How Travel Changes Children

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flexible_thinking_1My 5-year-old son, Caden, is out on the lagoon in the back yard of our house in Mexico.   A local is teaching him how to catch fish using an old water bottle, some fishing line and a hook.

We live a short kayak ride from a five mile stretch of beach about 20 minutes south of Playa del Carmen, Mexico.  Friends and family ask WHY I want to live south of the border.  I could say to escape the news and the depression over economic downturns.  I could mention the low cost of living and high level of services I enjoy in Mexico.  I could definitely talk about the weather, the surprising animal and plant life, snorkeling and SCUBA diving, adventuring into underground sink-holes called cenotes (seh-NO-tays), etc.

But the main reason I am here and make it a point to travel with my children is that I want them to think flexibly.

Travel Expands Kids’ Minds

What does that mean?  I learned the term at the Intercultural Communications Institute while doing an activity involving an envelope filled with small assorted items –a dog bone, a nail, a penny, a paperclip.

The instructor asked us to look for commonalities and sort the objects into groups (such as the bone and coin which are both brown).  It taught us that each object has many characteristics.  A penny has words and numbers on it, it is round with flat sides, it is made of metal, etc.  A penny is not black and white and neither is any person, place or scenario.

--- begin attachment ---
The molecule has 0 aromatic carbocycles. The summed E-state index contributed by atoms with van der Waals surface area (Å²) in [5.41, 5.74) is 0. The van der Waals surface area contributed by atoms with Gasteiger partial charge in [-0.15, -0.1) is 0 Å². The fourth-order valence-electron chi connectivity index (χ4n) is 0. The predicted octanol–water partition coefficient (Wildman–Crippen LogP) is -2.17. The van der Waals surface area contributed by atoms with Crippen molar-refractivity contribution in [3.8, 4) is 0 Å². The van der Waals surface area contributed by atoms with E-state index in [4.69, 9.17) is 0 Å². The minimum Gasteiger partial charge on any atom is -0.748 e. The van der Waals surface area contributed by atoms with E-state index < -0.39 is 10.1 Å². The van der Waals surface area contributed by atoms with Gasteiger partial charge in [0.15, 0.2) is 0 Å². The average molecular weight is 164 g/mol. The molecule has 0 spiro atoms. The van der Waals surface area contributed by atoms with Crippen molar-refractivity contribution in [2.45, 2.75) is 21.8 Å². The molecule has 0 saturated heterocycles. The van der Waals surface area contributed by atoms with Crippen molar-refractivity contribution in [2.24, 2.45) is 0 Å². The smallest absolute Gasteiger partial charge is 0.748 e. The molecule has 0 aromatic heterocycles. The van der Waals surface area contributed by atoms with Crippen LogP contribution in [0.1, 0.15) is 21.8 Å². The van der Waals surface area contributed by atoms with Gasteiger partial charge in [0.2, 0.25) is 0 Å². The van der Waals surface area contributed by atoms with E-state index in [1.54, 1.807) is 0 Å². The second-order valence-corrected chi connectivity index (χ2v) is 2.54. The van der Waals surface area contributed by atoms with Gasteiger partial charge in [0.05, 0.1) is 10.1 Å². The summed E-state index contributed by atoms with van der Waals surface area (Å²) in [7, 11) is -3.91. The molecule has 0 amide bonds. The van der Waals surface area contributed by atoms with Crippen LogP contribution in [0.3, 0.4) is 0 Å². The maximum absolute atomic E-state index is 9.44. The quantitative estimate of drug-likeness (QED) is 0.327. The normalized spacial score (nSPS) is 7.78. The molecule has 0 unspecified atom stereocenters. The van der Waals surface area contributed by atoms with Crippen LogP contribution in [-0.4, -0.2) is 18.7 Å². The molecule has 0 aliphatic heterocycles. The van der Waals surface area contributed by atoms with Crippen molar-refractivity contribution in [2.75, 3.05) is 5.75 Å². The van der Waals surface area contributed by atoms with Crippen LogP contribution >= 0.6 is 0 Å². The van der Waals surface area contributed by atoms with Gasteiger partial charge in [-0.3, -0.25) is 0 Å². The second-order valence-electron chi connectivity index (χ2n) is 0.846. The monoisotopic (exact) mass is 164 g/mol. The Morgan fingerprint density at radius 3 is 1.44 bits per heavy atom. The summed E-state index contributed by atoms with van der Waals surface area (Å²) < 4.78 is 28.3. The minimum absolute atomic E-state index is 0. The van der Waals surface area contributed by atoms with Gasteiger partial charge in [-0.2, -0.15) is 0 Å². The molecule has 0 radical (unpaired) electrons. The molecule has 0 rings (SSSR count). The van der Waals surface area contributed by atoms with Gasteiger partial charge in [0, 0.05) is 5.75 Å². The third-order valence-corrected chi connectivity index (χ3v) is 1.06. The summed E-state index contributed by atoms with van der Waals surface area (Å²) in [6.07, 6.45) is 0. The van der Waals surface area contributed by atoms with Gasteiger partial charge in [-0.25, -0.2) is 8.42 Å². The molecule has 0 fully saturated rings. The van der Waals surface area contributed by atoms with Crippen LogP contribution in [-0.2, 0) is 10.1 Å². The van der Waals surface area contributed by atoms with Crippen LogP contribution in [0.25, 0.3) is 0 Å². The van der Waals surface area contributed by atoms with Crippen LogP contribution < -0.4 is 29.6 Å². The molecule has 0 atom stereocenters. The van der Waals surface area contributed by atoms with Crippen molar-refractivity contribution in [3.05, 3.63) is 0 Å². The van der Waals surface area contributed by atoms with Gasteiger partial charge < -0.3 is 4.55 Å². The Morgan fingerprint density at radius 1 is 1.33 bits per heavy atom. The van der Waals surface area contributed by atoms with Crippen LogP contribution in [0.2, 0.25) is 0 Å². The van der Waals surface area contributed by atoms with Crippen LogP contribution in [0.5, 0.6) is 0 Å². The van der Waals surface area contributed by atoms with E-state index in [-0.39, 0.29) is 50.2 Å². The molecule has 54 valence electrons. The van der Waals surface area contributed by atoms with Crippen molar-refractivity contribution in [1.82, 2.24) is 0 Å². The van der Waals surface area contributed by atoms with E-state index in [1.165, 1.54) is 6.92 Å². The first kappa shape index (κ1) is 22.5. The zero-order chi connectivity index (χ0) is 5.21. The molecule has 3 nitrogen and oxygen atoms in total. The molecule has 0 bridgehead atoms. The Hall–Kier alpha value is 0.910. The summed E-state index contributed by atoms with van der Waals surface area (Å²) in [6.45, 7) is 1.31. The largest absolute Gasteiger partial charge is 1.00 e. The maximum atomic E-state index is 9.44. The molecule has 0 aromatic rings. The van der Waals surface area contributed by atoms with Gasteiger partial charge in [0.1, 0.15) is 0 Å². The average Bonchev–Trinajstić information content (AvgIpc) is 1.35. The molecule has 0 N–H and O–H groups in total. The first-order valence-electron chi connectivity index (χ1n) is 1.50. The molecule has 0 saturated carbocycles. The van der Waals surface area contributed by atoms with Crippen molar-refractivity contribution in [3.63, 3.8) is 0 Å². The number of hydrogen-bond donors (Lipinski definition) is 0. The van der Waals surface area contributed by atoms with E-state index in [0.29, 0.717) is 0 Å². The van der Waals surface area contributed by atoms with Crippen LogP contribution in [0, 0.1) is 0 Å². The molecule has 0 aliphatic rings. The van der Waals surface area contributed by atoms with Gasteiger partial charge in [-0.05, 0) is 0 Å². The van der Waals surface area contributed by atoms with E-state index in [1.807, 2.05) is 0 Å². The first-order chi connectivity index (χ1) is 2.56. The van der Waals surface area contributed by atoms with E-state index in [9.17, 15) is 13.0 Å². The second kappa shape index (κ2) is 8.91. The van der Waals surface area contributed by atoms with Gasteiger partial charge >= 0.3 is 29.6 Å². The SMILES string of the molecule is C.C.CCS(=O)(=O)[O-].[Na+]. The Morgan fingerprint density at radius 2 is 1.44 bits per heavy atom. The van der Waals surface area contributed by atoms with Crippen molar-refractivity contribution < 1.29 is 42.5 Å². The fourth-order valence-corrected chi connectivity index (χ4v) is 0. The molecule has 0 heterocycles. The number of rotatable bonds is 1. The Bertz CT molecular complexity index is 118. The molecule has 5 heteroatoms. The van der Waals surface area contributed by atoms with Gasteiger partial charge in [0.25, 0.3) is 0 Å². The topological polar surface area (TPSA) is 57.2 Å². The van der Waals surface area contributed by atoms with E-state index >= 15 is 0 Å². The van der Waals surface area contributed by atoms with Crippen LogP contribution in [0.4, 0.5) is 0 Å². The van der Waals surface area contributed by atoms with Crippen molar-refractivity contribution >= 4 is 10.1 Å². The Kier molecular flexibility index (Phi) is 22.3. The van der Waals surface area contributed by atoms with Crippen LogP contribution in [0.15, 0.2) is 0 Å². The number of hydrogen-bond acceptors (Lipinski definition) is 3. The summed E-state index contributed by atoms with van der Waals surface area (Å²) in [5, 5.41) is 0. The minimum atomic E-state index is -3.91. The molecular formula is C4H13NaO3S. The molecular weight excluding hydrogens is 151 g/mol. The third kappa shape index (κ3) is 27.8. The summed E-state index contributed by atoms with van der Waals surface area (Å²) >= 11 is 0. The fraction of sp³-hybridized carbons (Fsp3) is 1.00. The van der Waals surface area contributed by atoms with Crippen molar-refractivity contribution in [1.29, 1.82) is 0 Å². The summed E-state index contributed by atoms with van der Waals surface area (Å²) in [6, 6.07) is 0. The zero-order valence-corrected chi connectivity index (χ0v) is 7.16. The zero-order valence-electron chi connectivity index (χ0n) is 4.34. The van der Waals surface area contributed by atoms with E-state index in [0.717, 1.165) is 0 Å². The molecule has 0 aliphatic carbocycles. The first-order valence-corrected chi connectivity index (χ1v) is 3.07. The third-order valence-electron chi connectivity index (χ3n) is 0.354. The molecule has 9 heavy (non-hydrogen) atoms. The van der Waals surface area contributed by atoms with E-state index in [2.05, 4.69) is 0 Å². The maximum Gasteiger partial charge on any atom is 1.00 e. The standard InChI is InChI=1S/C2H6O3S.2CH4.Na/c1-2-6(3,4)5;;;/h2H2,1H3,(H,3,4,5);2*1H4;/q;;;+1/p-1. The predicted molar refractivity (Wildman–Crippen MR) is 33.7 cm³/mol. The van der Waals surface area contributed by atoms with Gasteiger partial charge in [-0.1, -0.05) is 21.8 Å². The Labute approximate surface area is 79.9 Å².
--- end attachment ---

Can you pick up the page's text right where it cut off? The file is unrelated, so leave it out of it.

I have a company called Same Day Different Choices.  Through children’s books and musical performances I present a number of events.  How the main characters respond to the different events takes them toward a negative or positive outcome.  The books actually start IN THE MIDDLE and move to the right or the left.  They teach children to think positively and make great choices.

Imagine how instilling this kind of thinking in children can add so much happiness to their lives.  They get to focus on WHICH behaviors and thoughts will bring them joy, love, health and abundance.  No longer will their egos defend faulty positions.  They will simply be able to say, “I could have made a different choice.”

Children Who Travel

This type of thinking comes naturally to well-traveled children.  They see that flavors and clothing and creatures and gadgets and products are different in different places.  Have you ever seen the “toilets of the world” poster?  There are some 30 different styles of commodes- all with different flushing mechanisms that all work!

Understanding THAT is flexible thinking.  There is more than one way to accomplish a task or look at an event.

How Children Learn from Travel

Kendra Delano has taught children to think flexibly and positively, overcome adversity and make great choices throughout her 17 year career as an international educator.  She has lived in the US, Singapore, the Canary Islands, Spain, Canada and Mexico.  Her first book, Showtime, has been referred to a Celestine Prophecy for children.  It is available on-line at www.SameDayDifferentChoices.com.










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